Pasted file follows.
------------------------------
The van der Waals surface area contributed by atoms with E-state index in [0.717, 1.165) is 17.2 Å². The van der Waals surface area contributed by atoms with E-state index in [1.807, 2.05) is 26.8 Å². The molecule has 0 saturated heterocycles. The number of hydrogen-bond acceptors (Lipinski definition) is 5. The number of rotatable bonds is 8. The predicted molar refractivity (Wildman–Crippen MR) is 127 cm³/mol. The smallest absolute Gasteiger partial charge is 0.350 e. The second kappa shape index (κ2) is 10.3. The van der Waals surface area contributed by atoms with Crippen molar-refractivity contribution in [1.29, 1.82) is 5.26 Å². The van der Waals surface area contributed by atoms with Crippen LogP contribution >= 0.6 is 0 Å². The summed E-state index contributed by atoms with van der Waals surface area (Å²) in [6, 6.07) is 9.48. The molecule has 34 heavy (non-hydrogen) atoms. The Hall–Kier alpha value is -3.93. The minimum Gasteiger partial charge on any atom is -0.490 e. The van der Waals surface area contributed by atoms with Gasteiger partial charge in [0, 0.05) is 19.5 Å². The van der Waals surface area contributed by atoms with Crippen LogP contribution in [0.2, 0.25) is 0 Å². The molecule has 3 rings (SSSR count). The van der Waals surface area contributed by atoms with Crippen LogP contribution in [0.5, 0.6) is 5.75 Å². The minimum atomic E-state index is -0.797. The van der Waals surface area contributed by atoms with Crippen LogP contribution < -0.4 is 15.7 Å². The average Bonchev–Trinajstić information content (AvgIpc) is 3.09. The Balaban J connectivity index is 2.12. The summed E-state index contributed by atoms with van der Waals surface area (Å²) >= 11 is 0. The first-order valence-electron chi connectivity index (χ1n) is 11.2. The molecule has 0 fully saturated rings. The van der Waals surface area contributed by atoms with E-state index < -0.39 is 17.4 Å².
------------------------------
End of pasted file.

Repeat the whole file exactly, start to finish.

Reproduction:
The van der Waals surface area contributed by atoms with E-state index in [0.717, 1.165) is 17.2 Å². The van der Waals surface area contributed by atoms with E-state index in [1.807, 2.05) is 26.8 Å². The molecule has 0 saturated heterocycles. The number of hydrogen-bond acceptors (Lipinski definition) is 5. The number of rotatable bonds is 8. The predicted molar refractivity (Wildman–Crippen MR) is 127 cm³/mol. The smallest absolute Gasteiger partial charge is 0.350 e. The second kappa shape index (κ2) is 10.3. The van der Waals surface area contributed by atoms with Crippen molar-refractivity contribution in [1.29, 1.82) is 5.26 Å². The van der Waals surface area contributed by atoms with Crippen LogP contribution >= 0.6 is 0 Å². The summed E-state index contributed by atoms with van der Waals surface area (Å²) in [6, 6.07) is 9.48. The molecule has 34 heavy (non-hydrogen) atoms. The Hall–Kier alpha value is -3.93. The minimum Gasteiger partial charge on any atom is -0.490 e. The van der Waals surface area contributed by atoms with Gasteiger partial charge in [0, 0.05) is 19.5 Å². The van der Waals surface area contributed by atoms with Crippen LogP contribution in [0.2, 0.25) is 0 Å². The molecule has 3 rings (SSSR count). The van der Waals surface area contributed by atoms with Crippen LogP contribution in [0.5, 0.6) is 5.75 Å². The minimum atomic E-state index is -0.797. The van der Waals surface area contributed by atoms with Crippen LogP contribution < -0.4 is 15.7 Å². The average Bonchev–Trinajstić information content (AvgIpc) is 3.09. The Balaban J connectivity index is 2.12. The summed E-state index contributed by atoms with van der Waals surface area (Å²) >= 11 is 0. The first-order valence-electron chi connectivity index (χ1n) is 11.2. The molecule has 0 fully saturated rings. The van der Waals surface area contributed by atoms with E-state index < -0.39 is 17.4 Å².